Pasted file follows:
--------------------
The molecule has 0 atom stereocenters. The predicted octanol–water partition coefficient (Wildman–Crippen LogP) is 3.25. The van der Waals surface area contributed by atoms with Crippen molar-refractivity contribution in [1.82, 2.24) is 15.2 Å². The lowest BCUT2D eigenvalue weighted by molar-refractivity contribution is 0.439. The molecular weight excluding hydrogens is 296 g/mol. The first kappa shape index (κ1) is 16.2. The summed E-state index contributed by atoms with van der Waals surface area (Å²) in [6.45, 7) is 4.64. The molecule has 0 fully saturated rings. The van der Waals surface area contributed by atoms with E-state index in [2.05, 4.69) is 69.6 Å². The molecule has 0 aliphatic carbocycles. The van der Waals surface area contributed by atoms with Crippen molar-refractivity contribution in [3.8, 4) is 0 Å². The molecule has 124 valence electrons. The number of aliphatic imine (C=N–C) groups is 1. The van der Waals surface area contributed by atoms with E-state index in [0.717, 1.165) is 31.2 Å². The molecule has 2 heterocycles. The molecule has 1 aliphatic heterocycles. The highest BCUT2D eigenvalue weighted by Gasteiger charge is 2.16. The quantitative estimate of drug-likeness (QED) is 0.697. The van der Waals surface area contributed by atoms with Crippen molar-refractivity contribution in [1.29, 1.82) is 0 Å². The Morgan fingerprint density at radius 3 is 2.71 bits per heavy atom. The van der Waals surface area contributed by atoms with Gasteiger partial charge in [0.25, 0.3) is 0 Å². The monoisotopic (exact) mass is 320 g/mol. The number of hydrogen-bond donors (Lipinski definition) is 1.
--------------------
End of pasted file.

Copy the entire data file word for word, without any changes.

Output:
The molecule has 0 atom stereocenters. The predicted octanol–water partition coefficient (Wildman–Crippen LogP) is 3.25. The van der Waals surface area contributed by atoms with Crippen molar-refractivity contribution in [1.82, 2.24) is 15.2 Å². The lowest BCUT2D eigenvalue weighted by molar-refractivity contribution is 0.439. The molecular weight excluding hydrogens is 296 g/mol. The first kappa shape index (κ1) is 16.2. The summed E-state index contributed by atoms with van der Waals surface area (Å²) in [6.45, 7) is 4.64. The molecule has 0 fully saturated rings. The van der Waals surface area contributed by atoms with E-state index in [2.05, 4.69) is 69.6 Å². The molecule has 0 aliphatic carbocycles. The van der Waals surface area contributed by atoms with Crippen molar-refractivity contribution in [3.8, 4) is 0 Å². The molecule has 124 valence electrons. The number of aliphatic imine (C=N–C) groups is 1. The van der Waals surface area contributed by atoms with E-state index in [0.717, 1.165) is 31.2 Å². The molecule has 2 heterocycles. The molecule has 1 aliphatic heterocycles. The highest BCUT2D eigenvalue weighted by Gasteiger charge is 2.16. The quantitative estimate of drug-likeness (QED) is 0.697. The van der Waals surface area contributed by atoms with Crippen molar-refractivity contribution in [1.29, 1.82) is 0 Å². The Morgan fingerprint density at radius 3 is 2.71 bits per heavy atom. The van der Waals surface area contributed by atoms with Gasteiger partial charge in [0.25, 0.3) is 0 Å². The monoisotopic (exact) mass is 320 g/mol. The number of hydrogen-bond donors (Lipinski definition) is 1.